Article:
Talks under way to salvage racism conference

By Dina Kraft Associated Press Writer
Wednesday September 05, 2001

DURBAN, South Africa — Desperate to save the U.N. racism conference, the European Union and South Africa joined forces Tuesday to try resolving the language dispute that prompted a walkout by the United States and Israel. 

References to the Israeli-Palestinian conflict were temporarily removed from a draft declaration while the South Africans formulated substitute language, said Mary Robinson, the U.N. High Commissioner for Human Rights. 

She insisted Tuesday that the dispute has not derailed the World Conference Against Racism. 

“There is a good sense that we are back on course,” said Robinson, who organized the gathering. 

The South Africans, the European Union and the Arab League met throughout the day Tuesday and were expected to continue talks until as late as Friday, the last day of the conference. 

In the original text, Israel is the only nation singled out for condemnation. Among the sticking points were references to the “racist practice of Zionism,” and description of the movement to establish and maintain a Jewish state as an ideology “based on racial superiority.” 

The United States and Israel — which boycotted racism conferences in 1978 and 1983 — had warned they would pull out if language in the proposed final declaration singled out Israel for criticism. 

The Europeans sought swift drafting of a brief text that voiced support for both sides in the Mideast conflict, said Olivier Alsteens, spokesman for Belgian Foreign Minister Louis Michel, the EU representative. 

He said the European Union said it had no current plans to leave the conference. But if it did, it would do so as a bloc, along with the union’s 13 candidate states, Alsteens said. 

The EU said it was committed to making progress on the Mideast section of the declaration but if no headway is made, countries disagreeing with the language could reject particular sections while accepting the rest.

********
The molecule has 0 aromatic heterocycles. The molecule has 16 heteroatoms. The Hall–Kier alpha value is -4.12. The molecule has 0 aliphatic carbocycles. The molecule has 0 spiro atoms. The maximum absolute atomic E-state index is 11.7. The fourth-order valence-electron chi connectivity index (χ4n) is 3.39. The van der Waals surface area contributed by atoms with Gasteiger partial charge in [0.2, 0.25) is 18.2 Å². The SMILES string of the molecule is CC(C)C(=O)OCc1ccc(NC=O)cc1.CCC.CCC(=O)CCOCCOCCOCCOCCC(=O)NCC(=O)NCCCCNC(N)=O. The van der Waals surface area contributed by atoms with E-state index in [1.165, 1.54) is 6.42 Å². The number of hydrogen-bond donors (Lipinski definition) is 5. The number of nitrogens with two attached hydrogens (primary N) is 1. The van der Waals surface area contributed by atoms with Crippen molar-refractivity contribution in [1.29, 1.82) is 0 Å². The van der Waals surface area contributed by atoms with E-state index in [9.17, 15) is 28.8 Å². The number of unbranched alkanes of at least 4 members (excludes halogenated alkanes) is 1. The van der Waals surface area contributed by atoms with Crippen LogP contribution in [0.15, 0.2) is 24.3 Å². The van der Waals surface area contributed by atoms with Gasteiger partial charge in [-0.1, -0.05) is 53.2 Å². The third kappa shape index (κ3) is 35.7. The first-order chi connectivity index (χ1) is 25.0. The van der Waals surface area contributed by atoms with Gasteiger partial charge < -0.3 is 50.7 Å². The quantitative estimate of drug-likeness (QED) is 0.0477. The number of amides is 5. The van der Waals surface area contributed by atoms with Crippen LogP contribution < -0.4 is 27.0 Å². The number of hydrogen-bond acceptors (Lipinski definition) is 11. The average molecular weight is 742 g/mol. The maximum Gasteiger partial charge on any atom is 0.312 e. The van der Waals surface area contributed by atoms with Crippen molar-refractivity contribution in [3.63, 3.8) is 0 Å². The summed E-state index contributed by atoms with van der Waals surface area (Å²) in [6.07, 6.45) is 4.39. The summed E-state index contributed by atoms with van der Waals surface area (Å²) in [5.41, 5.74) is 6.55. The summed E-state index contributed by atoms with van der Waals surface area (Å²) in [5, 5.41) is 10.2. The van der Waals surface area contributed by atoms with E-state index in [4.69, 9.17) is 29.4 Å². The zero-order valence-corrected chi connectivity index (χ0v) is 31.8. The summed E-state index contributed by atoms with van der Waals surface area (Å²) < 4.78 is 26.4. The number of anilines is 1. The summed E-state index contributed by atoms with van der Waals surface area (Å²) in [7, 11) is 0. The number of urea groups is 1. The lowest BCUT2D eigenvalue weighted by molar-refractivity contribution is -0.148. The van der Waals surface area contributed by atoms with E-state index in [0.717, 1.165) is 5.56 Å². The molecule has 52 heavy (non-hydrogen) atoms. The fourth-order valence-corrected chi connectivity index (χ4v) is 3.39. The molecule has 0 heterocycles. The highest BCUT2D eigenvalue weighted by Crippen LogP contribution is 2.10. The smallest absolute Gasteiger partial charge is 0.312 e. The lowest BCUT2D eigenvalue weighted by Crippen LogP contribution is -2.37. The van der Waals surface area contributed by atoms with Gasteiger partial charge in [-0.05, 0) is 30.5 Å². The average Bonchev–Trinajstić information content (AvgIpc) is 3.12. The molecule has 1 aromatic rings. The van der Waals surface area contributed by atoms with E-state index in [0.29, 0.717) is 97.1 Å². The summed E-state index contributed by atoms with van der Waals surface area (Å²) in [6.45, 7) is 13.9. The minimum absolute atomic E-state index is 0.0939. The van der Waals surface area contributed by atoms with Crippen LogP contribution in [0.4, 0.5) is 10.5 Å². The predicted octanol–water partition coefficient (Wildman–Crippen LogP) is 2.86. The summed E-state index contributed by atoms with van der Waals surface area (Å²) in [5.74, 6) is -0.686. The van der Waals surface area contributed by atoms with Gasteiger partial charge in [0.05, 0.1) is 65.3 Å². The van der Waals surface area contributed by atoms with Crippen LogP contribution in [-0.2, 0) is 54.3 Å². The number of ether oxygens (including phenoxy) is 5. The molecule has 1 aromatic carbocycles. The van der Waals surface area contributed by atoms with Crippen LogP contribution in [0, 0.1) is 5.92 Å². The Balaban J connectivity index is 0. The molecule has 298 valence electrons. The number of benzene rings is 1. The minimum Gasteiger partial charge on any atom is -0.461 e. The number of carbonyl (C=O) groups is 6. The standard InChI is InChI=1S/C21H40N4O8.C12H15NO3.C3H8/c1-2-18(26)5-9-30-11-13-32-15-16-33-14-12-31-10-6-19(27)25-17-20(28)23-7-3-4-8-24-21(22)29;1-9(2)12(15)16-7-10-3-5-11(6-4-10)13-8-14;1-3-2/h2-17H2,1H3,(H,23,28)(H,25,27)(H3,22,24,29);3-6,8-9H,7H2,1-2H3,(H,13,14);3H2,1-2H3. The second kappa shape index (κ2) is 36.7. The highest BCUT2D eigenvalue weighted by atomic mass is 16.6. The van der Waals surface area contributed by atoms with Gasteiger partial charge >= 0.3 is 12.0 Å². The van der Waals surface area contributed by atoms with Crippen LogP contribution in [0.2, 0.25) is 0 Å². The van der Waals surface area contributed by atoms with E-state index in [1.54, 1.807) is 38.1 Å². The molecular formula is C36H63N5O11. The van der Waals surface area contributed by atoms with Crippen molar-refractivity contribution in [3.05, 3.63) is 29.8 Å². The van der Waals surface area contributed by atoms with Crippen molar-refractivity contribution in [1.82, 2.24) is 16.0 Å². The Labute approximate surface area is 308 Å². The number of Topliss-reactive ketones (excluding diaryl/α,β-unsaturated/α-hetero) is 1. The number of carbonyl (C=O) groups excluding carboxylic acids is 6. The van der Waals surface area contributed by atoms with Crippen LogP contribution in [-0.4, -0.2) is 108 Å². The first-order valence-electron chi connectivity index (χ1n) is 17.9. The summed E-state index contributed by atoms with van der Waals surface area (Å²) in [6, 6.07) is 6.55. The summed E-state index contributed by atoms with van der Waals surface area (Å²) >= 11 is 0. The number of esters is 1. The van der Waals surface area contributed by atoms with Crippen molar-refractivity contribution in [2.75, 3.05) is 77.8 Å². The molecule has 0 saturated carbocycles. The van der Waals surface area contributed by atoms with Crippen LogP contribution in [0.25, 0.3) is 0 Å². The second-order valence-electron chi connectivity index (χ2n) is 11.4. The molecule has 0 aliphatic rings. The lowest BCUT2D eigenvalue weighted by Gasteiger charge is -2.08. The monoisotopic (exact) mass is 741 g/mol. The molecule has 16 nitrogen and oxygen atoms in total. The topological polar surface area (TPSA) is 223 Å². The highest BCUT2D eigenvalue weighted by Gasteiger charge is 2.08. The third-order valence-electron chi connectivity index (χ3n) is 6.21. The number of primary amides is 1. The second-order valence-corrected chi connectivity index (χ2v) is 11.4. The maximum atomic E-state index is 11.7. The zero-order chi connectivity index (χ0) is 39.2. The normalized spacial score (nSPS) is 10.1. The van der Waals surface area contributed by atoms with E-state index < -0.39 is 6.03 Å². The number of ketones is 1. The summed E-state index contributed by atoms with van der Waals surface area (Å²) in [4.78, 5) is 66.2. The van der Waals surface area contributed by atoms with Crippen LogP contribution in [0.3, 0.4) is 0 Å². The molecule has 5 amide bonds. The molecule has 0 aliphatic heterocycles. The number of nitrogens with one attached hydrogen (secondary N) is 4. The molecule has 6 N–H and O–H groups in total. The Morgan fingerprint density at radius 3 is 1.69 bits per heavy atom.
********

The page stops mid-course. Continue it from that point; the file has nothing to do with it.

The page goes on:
“We are not starting the negotiations with an eye on their failure. Europe really wants success even if we think that it will be very, very difficult,” Alsteens said. 

Amr Moussa, secretary-general of the Arab League, said a final declaration would be “meaningless” if there are no specific references to Israeli policies toward the Palestinians. 

Nearly a year of Mideast fighting has left peace efforts in shambles. 

Moussa denied American accounts that it was Arab inflexibility that broke down efforts to find a new compromise text in initial attempts led by Norway. 

“No, no, no. I believe the inflexibility was shown by the withdrawal (of the U.S. and Israel) 31/2 days before the end of the conference,” he said. 

South African Foreign Minister Nkosazana Dlamini-Zuma, who is writing the compromise draft, said discussions were on track and that she did not think other countries would leave. 

“I’m not going to be pushed into ultimatums and all that because it is not conducive to negotiations,” Dlamini-Zuma said. 

In a statement released in Durban on Monday, Secretary of State Colin Powell, who had stayed on Washington, denounced “hateful language” in the draft declaration and announced he was recalling the delegation. 

Jewish delegations at the conference announced Tuesday they were pulling out as well. 

And a coalition of Jewish groups also was among non-governmental organizations that refused to sign a final statement from NGOs. 

Anti-Israel language in the declaration of the NGO conference on racism included references to genocide and ethnic cleansing by the Jewish state. 

According to an eastern European bloc of non-governmental organizations, 57 of 166 NGOs rejected the text. 

Robinson told a news conference Tuesday that because of the text’s “hurtful” language, this was the first time she was not recommending the NGO document as a model to the coinciding U.N. meeting.